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Thread: Baffle Question

  1. #11
    The Stove Daddy HomeMadeHiker's Avatar
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    Good ideas all, but it sounds like this might be more trouble than its worth. I just did my first TQ and i was rathed indimated to start with how "complicated" it was. I followed Tewa's TQ instruction thread and it turned out great. It was surprisingly straight forward and simple. Either way have fun MYOG. It's addicting.

  2. #12
    Senior Member G.L.P.'s Avatar
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    you know... you really don't need to roll the no see um hem ...
    no see um will not pull apart like ripstop

    i never roll my no see um in any quilt i ever made
    i agree with others your making more work for yourself ...
    It puts the Underquilt on it's hammock ... It does this whenever it gets cold

  3. #13
    Syb's Avatar
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    Quote Originally Posted by G.L.P. View Post
    you know... you really don't need to roll the no see um hem ...
    no see um will not pull apart like ripstop

    i never roll my no see um in any quilt i ever made
    i agree with others your making more work for yourself ...
    Syb now = unbaffled. Thanks G.L.P.
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  4. #14
    Senior Member JasonJones's Avatar
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    Take some scrap material and build a small test pillow sized quilt with the first method. Its VERY simple.. sew all on one side, then sew them on the top side, very fast, simple straight stitches. I think once you've tried it, you'll grasp the ease of it.

    One other issue I see with your doubled over method is its basically a sewn through quilt and the tubes are just tacked together to make them LOOK like they are baffles. You will get cold spots where the tacks are not holding the 2 tubes together. And what a pain in the arse to have to hand tack each tube like that...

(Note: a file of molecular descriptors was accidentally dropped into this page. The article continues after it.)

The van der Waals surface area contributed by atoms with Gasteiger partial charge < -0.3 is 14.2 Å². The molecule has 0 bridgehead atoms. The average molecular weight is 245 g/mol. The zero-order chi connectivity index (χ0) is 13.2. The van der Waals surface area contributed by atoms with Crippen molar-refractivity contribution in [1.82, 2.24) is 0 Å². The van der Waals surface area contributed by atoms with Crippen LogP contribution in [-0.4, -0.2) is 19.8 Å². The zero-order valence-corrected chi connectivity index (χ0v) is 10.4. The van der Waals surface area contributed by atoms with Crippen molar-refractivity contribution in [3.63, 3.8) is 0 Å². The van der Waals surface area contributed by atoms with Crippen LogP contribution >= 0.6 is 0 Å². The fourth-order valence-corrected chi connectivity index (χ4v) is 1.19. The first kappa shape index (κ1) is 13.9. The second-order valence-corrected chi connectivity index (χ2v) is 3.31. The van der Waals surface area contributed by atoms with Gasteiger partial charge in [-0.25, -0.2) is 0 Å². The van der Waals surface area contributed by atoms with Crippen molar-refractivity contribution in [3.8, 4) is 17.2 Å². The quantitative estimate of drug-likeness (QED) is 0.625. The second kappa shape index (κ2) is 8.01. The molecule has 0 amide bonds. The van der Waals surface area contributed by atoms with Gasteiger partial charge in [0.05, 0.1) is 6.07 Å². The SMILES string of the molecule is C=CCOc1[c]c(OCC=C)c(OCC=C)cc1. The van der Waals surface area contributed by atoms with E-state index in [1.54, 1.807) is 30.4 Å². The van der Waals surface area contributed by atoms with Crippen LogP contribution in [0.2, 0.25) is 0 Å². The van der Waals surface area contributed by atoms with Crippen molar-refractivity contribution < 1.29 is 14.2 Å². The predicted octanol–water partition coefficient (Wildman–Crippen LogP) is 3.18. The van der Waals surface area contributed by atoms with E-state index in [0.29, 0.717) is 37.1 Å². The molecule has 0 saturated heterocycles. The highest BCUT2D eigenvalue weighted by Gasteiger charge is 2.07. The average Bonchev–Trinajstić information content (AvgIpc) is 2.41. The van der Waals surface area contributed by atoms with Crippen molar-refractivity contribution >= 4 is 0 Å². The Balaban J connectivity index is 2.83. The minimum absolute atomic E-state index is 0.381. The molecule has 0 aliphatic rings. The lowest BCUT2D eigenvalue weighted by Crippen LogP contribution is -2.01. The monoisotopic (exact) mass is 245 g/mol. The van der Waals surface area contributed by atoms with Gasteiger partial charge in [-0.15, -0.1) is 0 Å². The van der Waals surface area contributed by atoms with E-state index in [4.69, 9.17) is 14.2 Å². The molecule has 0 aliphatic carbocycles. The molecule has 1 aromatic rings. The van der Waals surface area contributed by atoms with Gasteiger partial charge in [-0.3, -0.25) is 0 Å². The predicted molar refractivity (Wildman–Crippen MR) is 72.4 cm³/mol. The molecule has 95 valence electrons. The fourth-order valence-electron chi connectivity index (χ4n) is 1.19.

5. #15
    Senior Member G.L.P.'s Avatar
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    Quote Originally Posted by JasonJones View Post
    Take some scrap material and build a small test pillow sized quilt with the first method. Its VERY simple.. sew all on one side, then sew them on the top side, very fast, simple straight stitches. I think once you've tried it, you'll grasp the ease of it.

    One other issue I see with your doubled over method is its basically a sewn through quilt and the tubes are just tacked together to make them LOOK like they are baffles. You will get cold spots where the tacks are not holding the 2 tubes together. And what a pain in the arse to have to hand tack each tube like that...
    i don't see how he will have cold spots...it's pretty much a baffle so there should be no cold spots like there would be with a sewn through i know what he is trying to get at he wants to sew it together than come back up a few inch and sew it again hence making a baffle but out of one piece of fabric
    the only thing i see is a lot more work to get the same affect a baffle will give him and more fabric needed
    and like Dutch said it will be a very narrow quilt on top of that
    It puts the Underquilt on it's hammock ... It does this whenever it gets cold

  6. #16
    MAD777's Avatar
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    I made an underquilt with sewn thru construction (no baffle). It was hands down the most difficult sewing jog I have ever done!